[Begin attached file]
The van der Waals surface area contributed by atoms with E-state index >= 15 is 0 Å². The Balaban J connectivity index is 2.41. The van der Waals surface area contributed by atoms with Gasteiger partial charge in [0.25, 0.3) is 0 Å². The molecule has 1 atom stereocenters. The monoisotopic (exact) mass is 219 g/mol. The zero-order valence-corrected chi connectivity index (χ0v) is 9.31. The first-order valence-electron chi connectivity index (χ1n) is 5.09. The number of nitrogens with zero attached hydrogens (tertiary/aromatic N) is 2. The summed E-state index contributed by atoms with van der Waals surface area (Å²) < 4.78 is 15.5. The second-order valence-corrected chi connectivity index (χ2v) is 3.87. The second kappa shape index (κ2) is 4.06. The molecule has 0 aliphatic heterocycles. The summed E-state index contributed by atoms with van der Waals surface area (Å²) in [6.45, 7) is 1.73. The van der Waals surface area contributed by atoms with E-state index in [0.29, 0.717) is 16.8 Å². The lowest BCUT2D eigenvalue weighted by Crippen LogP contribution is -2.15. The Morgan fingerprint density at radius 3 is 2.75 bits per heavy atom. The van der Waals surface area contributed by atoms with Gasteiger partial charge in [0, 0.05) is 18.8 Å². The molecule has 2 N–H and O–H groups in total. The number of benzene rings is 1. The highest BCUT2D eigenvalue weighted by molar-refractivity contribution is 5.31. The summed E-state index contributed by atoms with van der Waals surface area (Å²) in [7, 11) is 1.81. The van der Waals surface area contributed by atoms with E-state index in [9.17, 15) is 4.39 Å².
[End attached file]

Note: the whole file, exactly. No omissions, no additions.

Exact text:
The van der Waals surface area contributed by atoms with E-state index >= 15 is 0 Å². The Balaban J connectivity index is 2.41. The van der Waals surface area contributed by atoms with Gasteiger partial charge in [0.25, 0.3) is 0 Å². The molecule has 1 atom stereocenters. The monoisotopic (exact) mass is 219 g/mol. The zero-order valence-corrected chi connectivity index (χ0v) is 9.31. The first-order valence-electron chi connectivity index (χ1n) is 5.09. The number of nitrogens with zero attached hydrogens (tertiary/aromatic N) is 2. The summed E-state index contributed by atoms with van der Waals surface area (Å²) < 4.78 is 15.5. The second-order valence-corrected chi connectivity index (χ2v) is 3.87. The second kappa shape index (κ2) is 4.06. The molecule has 0 aliphatic heterocycles. The summed E-state index contributed by atoms with van der Waals surface area (Å²) in [6.45, 7) is 1.73. The van der Waals surface area contributed by atoms with E-state index in [0.29, 0.717) is 16.8 Å². The lowest BCUT2D eigenvalue weighted by Crippen LogP contribution is -2.15. The Morgan fingerprint density at radius 3 is 2.75 bits per heavy atom. The van der Waals surface area contributed by atoms with Gasteiger partial charge in [0, 0.05) is 18.8 Å². The molecule has 2 N–H and O–H groups in total. The number of benzene rings is 1. The highest BCUT2D eigenvalue weighted by molar-refractivity contribution is 5.31. The summed E-state index contributed by atoms with van der Waals surface area (Å²) in [7, 11) is 1.81. The van der Waals surface area contributed by atoms with E-state index in [9.17, 15) is 4.39 Å².